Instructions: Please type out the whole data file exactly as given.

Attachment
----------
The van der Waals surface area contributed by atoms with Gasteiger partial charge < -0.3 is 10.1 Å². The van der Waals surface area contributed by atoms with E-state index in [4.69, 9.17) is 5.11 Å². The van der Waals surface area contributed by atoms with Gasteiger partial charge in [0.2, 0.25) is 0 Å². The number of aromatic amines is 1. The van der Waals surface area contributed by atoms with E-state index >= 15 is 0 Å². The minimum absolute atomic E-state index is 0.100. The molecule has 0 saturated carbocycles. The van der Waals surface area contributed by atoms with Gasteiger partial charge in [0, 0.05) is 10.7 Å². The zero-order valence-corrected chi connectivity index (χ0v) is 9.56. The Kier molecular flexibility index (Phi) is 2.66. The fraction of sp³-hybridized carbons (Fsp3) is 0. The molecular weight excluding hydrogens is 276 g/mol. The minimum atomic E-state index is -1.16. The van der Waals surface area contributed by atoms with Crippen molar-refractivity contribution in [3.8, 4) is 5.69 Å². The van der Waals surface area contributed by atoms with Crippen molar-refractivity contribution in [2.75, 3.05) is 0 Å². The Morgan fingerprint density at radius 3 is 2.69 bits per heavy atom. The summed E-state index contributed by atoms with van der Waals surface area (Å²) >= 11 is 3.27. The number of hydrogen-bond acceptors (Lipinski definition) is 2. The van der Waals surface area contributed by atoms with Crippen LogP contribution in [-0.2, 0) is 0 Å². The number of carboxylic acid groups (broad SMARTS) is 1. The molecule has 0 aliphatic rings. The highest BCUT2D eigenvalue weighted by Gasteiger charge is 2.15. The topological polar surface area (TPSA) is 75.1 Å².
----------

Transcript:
The van der Waals surface area contributed by atoms with Gasteiger partial charge < -0.3 is 10.1 Å². The van der Waals surface area contributed by atoms with E-state index in [4.69, 9.17) is 5.11 Å². The van der Waals surface area contributed by atoms with Gasteiger partial charge in [0.2, 0.25) is 0 Å². The number of aromatic amines is 1. The van der Waals surface area contributed by atoms with E-state index >= 15 is 0 Å². The minimum absolute atomic E-state index is 0.100. The molecule has 0 saturated carbocycles. The van der Waals surface area contributed by atoms with Gasteiger partial charge in [0, 0.05) is 10.7 Å². The zero-order valence-corrected chi connectivity index (χ0v) is 9.56. The Kier molecular flexibility index (Phi) is 2.66. The fraction of sp³-hybridized carbons (Fsp3) is 0. The molecular weight excluding hydrogens is 276 g/mol. The minimum atomic E-state index is -1.16. The van der Waals surface area contributed by atoms with Crippen molar-refractivity contribution in [3.8, 4) is 5.69 Å². The van der Waals surface area contributed by atoms with Crippen molar-refractivity contribution in [2.75, 3.05) is 0 Å². The Morgan fingerprint density at radius 3 is 2.69 bits per heavy atom. The summed E-state index contributed by atoms with van der Waals surface area (Å²) >= 11 is 3.27. The number of hydrogen-bond acceptors (Lipinski definition) is 2. The van der Waals surface area contributed by atoms with Crippen LogP contribution in [-0.2, 0) is 0 Å². The number of carboxylic acid groups (broad SMARTS) is 1. The molecule has 0 aliphatic rings. The highest BCUT2D eigenvalue weighted by Gasteiger charge is 2.15. The topological polar surface area (TPSA) is 75.1 Å².